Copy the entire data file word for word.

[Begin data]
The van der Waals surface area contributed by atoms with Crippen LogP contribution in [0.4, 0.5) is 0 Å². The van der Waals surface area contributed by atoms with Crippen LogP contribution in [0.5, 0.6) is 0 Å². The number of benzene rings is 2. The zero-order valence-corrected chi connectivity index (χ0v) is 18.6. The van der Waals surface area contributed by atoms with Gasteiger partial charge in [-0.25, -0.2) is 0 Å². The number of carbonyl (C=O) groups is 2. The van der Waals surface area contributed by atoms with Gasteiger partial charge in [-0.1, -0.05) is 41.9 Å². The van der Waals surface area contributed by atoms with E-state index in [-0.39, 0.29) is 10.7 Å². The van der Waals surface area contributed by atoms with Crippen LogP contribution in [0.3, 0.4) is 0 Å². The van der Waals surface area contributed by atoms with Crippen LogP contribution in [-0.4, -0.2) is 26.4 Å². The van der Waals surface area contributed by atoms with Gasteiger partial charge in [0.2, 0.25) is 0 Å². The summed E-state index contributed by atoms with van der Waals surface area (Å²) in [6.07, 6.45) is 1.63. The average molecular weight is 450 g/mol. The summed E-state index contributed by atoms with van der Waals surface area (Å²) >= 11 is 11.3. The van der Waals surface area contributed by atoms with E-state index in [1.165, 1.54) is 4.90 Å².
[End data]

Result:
The van der Waals surface area contributed by atoms with Crippen LogP contribution in [0.4, 0.5) is 0 Å². The van der Waals surface area contributed by atoms with Crippen LogP contribution in [0.5, 0.6) is 0 Å². The number of benzene rings is 2. The zero-order valence-corrected chi connectivity index (χ0v) is 18.6. The van der Waals surface area contributed by atoms with Gasteiger partial charge in [-0.25, -0.2) is 0 Å². The number of carbonyl (C=O) groups is 2. The van der Waals surface area contributed by atoms with Gasteiger partial charge in [-0.1, -0.05) is 41.9 Å². The van der Waals surface area contributed by atoms with E-state index in [-0.39, 0.29) is 10.7 Å². The van der Waals surface area contributed by atoms with Crippen LogP contribution in [0.3, 0.4) is 0 Å². The van der Waals surface area contributed by atoms with Crippen LogP contribution in [-0.4, -0.2) is 26.4 Å². The van der Waals surface area contributed by atoms with Gasteiger partial charge in [0.2, 0.25) is 0 Å². The summed E-state index contributed by atoms with van der Waals surface area (Å²) in [6.07, 6.45) is 1.63. The average molecular weight is 450 g/mol. The summed E-state index contributed by atoms with van der Waals surface area (Å²) >= 11 is 11.3. The van der Waals surface area contributed by atoms with E-state index in [1.165, 1.54) is 4.90 Å².